Gospel of John Touches Lives of Filmmakers
- Janet Chismar Senior Editor, News & Culture
- 2003 10 Oct
It’s one thing to get glowing reviews from the Christian media and believing moviegoers. But perhaps the greatest testimony to the power of a film such as The Gospel of John is how it has impacted non-Christians.
Take producer Garth Drabinsky, who is Jewish. “Everyone who worked on the project found it emotionally very, very uplifting – even if you weren’t reared in Christianity,” Drabinsky told Crosswalk.com during a recent interview. “You can’t avoid the majesty of this work – the nobility of it – it’s reverence and the fact that is has affected the lives of millions of people for centuries and centuries.”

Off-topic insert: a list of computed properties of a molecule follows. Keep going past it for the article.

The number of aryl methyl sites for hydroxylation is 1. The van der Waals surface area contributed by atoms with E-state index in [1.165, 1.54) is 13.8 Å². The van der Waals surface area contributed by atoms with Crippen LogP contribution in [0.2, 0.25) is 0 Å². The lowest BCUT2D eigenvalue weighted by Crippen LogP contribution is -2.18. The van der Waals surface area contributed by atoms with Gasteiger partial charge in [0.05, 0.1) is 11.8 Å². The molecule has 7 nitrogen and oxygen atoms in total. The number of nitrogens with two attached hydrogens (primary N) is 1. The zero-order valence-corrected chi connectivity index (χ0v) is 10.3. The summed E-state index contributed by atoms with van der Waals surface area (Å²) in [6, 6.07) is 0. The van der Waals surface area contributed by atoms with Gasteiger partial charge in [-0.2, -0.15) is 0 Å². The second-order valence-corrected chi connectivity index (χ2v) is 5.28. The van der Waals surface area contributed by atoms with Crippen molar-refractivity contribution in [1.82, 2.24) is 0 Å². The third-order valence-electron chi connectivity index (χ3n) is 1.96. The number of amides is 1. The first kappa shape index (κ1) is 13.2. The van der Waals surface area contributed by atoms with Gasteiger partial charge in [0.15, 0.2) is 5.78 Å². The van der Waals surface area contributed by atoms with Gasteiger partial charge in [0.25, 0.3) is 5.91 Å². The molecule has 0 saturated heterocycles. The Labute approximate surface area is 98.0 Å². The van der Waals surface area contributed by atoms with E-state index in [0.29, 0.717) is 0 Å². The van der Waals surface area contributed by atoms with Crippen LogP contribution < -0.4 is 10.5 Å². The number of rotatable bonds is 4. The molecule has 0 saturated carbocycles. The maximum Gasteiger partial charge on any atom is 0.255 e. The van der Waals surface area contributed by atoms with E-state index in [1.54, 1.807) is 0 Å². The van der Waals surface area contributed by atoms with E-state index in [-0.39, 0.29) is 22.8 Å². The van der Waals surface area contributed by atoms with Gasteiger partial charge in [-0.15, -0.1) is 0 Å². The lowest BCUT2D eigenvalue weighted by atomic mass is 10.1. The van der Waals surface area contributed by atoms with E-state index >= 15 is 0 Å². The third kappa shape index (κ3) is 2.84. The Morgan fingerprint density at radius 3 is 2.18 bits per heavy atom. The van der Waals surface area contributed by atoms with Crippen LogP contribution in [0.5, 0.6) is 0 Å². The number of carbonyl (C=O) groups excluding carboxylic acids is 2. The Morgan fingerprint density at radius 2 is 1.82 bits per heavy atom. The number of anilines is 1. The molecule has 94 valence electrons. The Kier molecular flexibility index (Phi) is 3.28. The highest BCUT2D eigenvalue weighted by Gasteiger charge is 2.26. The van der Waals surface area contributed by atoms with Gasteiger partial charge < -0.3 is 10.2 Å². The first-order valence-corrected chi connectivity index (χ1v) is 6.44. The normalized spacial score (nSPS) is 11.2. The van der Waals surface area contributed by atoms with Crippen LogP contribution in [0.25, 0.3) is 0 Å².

Born in Toronto in 1949, Drabinsky studied the Old Testament as a child. “I read the Torah fluently, which is a reasonably complex thing to do. So I’ve always found it to be very pulling and it tugs at my basic foundation. Philosophically, it’s almost unavoidable to read John and not be overwhelmed with the ideas of Christ, as simple as some of them are, yet so complex in terms of their execution. The concept of loving one another is certainly something that the world has never figured out – certainly in these tumultuous times.”
More to come ..
PHOTO of Ian Cusick as Jesus by Brooke Palmer